Exercise is good for so many things, but one of the questions we often get from our patients with musculoskeletal conditions is, Can I still exercise? In most cases, the answer is yes, and, in fact, in many cases, exercise may actually improve or relieve your condition. Patellofemoral syndrome or arthritis in the patellofemoral compartment is one of those conditions that has been found to be helped by exercise, so today we’re focusing on exercise and patellofemoral syndrome in this second post of our April exercise series.
What Is Patellofemoral Syndrome?
The patella is the medical term for the kneecap, and the femur is the long upper-leg bone. The patellofemoral compartment is made up of the patella, the distal end of the femur, and cartilage, and the structure is commonly referred to as the kneecap joint. This joint can become arthritic when it experiences cartilage degeneration. What might cause this? As we move the knee, the kneecap tracks along a groove in the femur. An injury that might throw the kneecap out of alignment (or out of that groove) can cause patellofemoral dysfunction and pain. If this isn’t addressed, it can create excessive wear on the cartilage, leading to arthritis. Cartilage can also degenerate as a result of normal wear and tear as we age.
Can Exercise Help Bad Cartilage in Patellofemoral Syndrome?
You can find any number of studies on exercise and arthritis…some studies show exercise, such as running, for example, causes more arthritis, while others find that exercise, such as running, decreases arthritis. These studies, however, tend to look for associations, meaning, for example, that runners may have more or less arthritis at one specific point in time. One study, however, stands out to us because it’s a randomized controlled trial and is prospective. In other words, it analyzed what happens to cartilage with or without exercise. Let’s review the study.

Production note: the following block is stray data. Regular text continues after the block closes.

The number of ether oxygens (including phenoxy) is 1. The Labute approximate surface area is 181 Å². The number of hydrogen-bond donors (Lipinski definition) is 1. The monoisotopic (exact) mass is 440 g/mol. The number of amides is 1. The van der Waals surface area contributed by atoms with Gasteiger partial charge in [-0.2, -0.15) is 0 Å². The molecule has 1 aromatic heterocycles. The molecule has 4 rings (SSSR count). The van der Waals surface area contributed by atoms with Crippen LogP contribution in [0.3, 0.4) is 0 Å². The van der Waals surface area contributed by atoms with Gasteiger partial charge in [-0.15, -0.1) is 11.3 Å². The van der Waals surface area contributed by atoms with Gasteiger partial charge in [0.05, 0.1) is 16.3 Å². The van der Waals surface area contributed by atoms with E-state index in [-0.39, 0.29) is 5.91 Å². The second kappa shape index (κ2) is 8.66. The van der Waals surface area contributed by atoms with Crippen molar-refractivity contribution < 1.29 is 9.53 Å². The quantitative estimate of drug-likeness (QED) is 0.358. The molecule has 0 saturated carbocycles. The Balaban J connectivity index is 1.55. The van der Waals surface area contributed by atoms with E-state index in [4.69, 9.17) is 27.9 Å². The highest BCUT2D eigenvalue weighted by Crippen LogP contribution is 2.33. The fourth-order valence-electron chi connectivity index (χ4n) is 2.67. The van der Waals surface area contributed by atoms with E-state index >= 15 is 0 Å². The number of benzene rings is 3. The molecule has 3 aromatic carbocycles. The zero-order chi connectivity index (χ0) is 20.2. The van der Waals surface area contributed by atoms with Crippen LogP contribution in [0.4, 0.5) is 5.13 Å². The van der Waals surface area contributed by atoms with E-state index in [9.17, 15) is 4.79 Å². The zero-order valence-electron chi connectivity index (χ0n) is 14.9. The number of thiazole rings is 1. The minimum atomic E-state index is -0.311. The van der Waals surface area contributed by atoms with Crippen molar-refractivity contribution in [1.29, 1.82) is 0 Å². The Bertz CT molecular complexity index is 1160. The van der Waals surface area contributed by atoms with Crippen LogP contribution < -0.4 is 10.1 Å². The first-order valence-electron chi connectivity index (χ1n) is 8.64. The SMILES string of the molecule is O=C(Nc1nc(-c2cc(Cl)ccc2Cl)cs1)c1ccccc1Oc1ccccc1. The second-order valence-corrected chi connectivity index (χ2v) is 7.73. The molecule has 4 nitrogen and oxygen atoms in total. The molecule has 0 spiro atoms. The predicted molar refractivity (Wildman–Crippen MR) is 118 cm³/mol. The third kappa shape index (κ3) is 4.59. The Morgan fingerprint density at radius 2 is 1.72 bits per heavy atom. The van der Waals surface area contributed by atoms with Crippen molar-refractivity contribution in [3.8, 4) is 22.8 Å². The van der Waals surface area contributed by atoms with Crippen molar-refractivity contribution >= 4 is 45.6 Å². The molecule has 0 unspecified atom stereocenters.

Exercise Found to Help Cartilage in Women with Patellofemoral Syndrome
The study consisted of postmenopausal women with mild arthritis in the patellofemoral compartment. It’s important that women were selected for this study as postmenopausal women are at a higher risk for the disease. The 80 women were randomly placed into one of two groups: an exercise group and a non-exercise group. The exercise group performed progressive resistance exercises over a one-year period. The results? Though pain and function weren’t changed, the exercise group experienced 7–8% better knee cartilage quality compared to the non-exercise group. Knee strength also improved in the exercise group.
While this high-quality study found improvements in knee cartilage and strength after one year of exercise, it’s important to note, the specific focus was on mild arthritis in patellofemoral syndrome. Moderate or severe arthritis would likely have different results. If you have patellofemoral pain that you know is due to mild arthritis, however, hitting the gym, according to this study, may improve your cartilage and strength.
It’s worth noting that patellofemoral pain can be due to other issues, such as injuries to the muscles or tendons that support the knee and kneecap. Addressing these quickly is the key to protecting your kneecap cartilage before it progresses to arthritis. Sometimes this is actually as simple as massaging out the muscle at the trigger points, while other times it might be addressing irritated nerves in the low back. The key is to find out what is causing your patellofemoral issue and address it before it gets worse.